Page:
EXECUTIVE SUMMARY (Excerpt of the full text)
Contrary to what most people believe, oil supply capacity is growing worldwide at such an unprecedented level that it might outpace consumption. This could lead to a glut of overproduction and a steep dip in oil prices.
Based on original, bottom-up, field-by-field analysis of most oil exploration and development projects in the world, this paper suggests that an unrestricted, additional production (the level of production targeted by each single project, according to its schedule, unadjusted for risk) of more than 49 million barrels per day of oil (crude oil and natural gas liquids, or NGLs) is targeted for 2020, the equivalent of more than half the current world production capacity of 93 mbd.
After adjusting this substantial figure considering the risk factors affecting the actual accomplishment of the projects on a country-by-country basis, the additional production that could come by 2020 is about 29 mbd. Factoring in depletion rates of currently producing oilfields and their “reserve growth” (the estimated increases in crude oil, natural gas, and natural gas liquids that could be added to existing reserves through extension, revision, improved recovery efficiency, and the discovery of new pools or reservoirs), the net additional production capacity by 2020 could be 17.6 mbd, yielding a world oil production capacity of 110.6 mbd by that date. This would represent the most significant increase in any decade since the 1980s…. the economic prerequisite for this new production to develop is a long-term price of oil of $70 per barrel. Indeed, at current costs, less than 20 percent of the new production seems profitable at prices lower than this level.
Matthew Simmons, energy investment banking CEO who made world headlines with his definitive work, Twilight in the Desert: The Coming Saudi Oil Shock and the World Economy, was wrong. Peak oil is not coming, nor is it on the near-term horizon. The gist of Simmon’s exhaustive and indisputable research was that about 40% of global oil production came from less than a hundred “super-giant” oil fields, all of which had been discovered over thirty years ago and were already in a state of advanced age. He accurately argued that these venerable oil fields – the crux of seventy years of the global energy economy – were about to reach peak production and that no technology, however advanced it could be, would do anything more than slightly delay or ameliorate the production decline. Simmons over-reached, however, by arguing that unconventional production would never be sufficient to counteract the decline in production from the great super-giant oil fields. As can be seen below, Simmons was right, when he wrote in 2005, that conventional oil production was about to peak (conventional production peaked in 2006), but since then unconventional production has taken up the slack and then some.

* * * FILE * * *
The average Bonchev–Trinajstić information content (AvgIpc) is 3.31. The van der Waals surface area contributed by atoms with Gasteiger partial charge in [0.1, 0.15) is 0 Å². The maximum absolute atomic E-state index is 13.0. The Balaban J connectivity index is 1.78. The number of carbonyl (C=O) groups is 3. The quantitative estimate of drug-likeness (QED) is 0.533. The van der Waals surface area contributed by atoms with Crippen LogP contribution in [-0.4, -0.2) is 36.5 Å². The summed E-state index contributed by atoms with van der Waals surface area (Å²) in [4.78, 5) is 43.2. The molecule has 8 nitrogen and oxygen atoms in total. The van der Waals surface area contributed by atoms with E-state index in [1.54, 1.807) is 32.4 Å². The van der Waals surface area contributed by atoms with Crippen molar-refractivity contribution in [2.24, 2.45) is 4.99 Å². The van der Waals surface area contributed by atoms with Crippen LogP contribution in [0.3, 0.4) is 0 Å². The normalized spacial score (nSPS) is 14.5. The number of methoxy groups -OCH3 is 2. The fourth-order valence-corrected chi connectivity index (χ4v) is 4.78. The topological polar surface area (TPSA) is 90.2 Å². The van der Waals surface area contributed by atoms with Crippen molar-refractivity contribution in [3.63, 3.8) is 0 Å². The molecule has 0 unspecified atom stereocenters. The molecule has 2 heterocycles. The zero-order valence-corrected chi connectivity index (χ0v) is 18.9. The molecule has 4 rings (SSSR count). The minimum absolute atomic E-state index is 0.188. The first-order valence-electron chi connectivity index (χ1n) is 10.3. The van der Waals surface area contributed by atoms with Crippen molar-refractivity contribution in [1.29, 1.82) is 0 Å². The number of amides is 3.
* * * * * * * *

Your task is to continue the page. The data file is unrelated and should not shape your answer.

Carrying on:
The revolutionary changes occurring right now in the industry, spurred by George P. Mitchell’s discovery of how to use horizontal hydraulic fracturing techniques to profitably exploit tight oil shales are one of the most important and least foreseen factors currently at work in the American economy. However, as I have previously reported on, the benefits of this revolution in the energy markets are poised to be poorly distributed and otherwise impeded by an insufficient energy infrastructure. Pipeline bottlenecks have gotten so out of hand that Bakken oil is now being barged down the Missisippi. The national energy infrastructure is in the sorry state that it is because, as recently as ten years ago, no one anticipated the U.S. to become a resurgent oil power. In natural gas especially, every analyst was expecting (accurately) significant depletion of the nation’s conventional production, increasing the nation’s reliance on imports. $100 billion was invested in various LNG import facilities that are now largely redundant. Cheniere Energy is one of the firms that was founded in anticipation of increasing American LNG imports, and invested billions of dollars in building an import terminal that is now operating well below capacity.
As of right now, the U.S. has almost no operational capacity to export natural gas, aside from a relatively small Chevron-managed Alaskan facility that exports almost all of its product to Japan. This is an unusually extreme infrastructure failure due to, 1) the sheer profitability of successfully engaging in LNG exports, and 2) the thousands of buy-side and sell-side counterparties who would be willing to pay top dollar, right now, for the ability to export American natural gas if the capacity existed.
Cheniere Energy (ticker symbol:NYSE, AMEX: CQP) is the only U.S. company that will in the short to medium medium term have the ability to export natural gas to the rest of the world, where prices can from $14-$22 per mbtu. In the near future, I’ll be writing an article on Cheniere as an investment thesis.
In the meantime, I would suggest that you read the full text of the Harvard Kennedy School’s excellent piece of research, Oil – The Next Revolution, written by Leonardo Maugerie, a former ENI SVP and one of the world’s greatest authorities on the direction of the energy markets.